The front garden of the Hutchinson’s house at 2264 Lipscomb St. takes its cue from the home’s Classical Revival architecture, incorporating symmetry and balance in plantings on either side of the leaded glass front door. The home was built in 1903 and purchased by the current owners in 1993. According to a legend, the red bricks used in the construction of the home were surplus from the construction of Thistle Hill, the home of Electra Waggoner Wharton, built in 1903-4 at 1509 Pennsylvania Ave. A 112-year-old pecan tree dates from the house’s first days; live oaks provide additional shade on the side of the house, leading into a gated side garden with shade plantings.

In the parkway near the street, a row of four rose bushes line up to greet visitors. The red brick of the home’s façade is echoed in a red brick path from the front steps to the sidewalk. The path is flanked on either side by balanced plantings of liriope, irises, cannas, and lantana: behind these, directly in front of the porch, while a line of dwarf yaupon holly shrubs shelter the front porch. On the porch, there is more symmetry in the potted and hanging plants, mostly ferns, California fan palm trees (Washingtonia filifera), topiaries and some garden herbs, like a potted basil on the front steps. Even the wind chimes are matched with ones of equal weight and size on either side of the front steps. The porch has several seating options from which to enjoy the view of the yard, including a white wicker settee on the right, and a white painted table with ladderback chairs for alfresco dining on the left.

The Hutchinsons do all of the gardening themselves, and prefer drought-tolerant, low-maintenance plants: “Nothing rare here,” they say. Many of their perennials were bought at the Southside Preservation Hall plant sale, held every April just up the street from their house until it was suspended in 2006. Their favorite friendship plants are poppies from Susan Harper’s lovely garden on 5th Avenue, and their favorite purchased plants are irises from Hondo Iris farm near Riodoso, New Mexico (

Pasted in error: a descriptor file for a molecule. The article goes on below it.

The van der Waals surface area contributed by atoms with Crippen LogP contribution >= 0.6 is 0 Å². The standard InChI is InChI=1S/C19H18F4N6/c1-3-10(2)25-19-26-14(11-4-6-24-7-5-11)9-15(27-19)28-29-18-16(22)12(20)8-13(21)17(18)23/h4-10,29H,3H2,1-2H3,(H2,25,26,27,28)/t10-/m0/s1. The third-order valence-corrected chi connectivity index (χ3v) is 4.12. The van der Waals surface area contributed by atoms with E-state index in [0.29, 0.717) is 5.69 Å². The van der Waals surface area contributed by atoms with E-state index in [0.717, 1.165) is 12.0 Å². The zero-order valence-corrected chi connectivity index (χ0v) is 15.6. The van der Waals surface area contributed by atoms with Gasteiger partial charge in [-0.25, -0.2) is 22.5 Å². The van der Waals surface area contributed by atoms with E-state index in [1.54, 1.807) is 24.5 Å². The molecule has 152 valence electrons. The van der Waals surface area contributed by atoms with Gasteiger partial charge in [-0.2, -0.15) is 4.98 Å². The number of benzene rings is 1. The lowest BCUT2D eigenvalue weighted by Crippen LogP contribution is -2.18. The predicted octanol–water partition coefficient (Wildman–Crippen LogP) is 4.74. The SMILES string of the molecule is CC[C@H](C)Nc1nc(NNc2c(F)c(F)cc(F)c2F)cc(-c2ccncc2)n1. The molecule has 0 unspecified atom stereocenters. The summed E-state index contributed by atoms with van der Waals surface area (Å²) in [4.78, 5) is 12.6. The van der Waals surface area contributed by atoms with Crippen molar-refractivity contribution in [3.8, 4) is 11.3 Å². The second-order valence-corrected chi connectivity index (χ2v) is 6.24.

The Hutchinson’s have our thanks and a gift certificate from C. C.’s Touch of Nature for their lovely front yard.


Yard of the Month selection committee: Steve Cocanower, Susan Harper and Bonnie Blackwell.

Upcoming Events

Mon Oct 05, 2015 @ 7:00PM - 08:00PM
FNA Board Meeting
Tue Oct 06, 2015 @ 6:00PM - 07:30PM
National Night Out in Fairmount
Fri Oct 09, 2015 @ 7:00AM - 10:00PM
Friday on the Green
Sat Oct 10, 2015 @12:00PM - 10:00PM
Arts Goggle

Our Neighborhood

Located on the near south side of Fort Worth, Texas and covering about one square mile, the Fairmount Southside Historic District contains one of the nation’s richest collections of turn of the century housing. Fairmount is comprised of about 20 subdivisions platted between 1883 and 1907. At the time, Fairmount was a fashionable neighborhood.

About one third of the houses were occupied by business executives who managed their own firms. Professions were represented by many doctors, lawyers, and educators. It was a diverse neighborhood, where craftsmen, inclucing brick and stone masons lived next door to railroad workers. As Fort Worth’s suburbs grew following World War II, the neighborhood fell into disrepair.

Today, through the efforts of of many property owners, residents are working to revitalize the area to restore its past glory.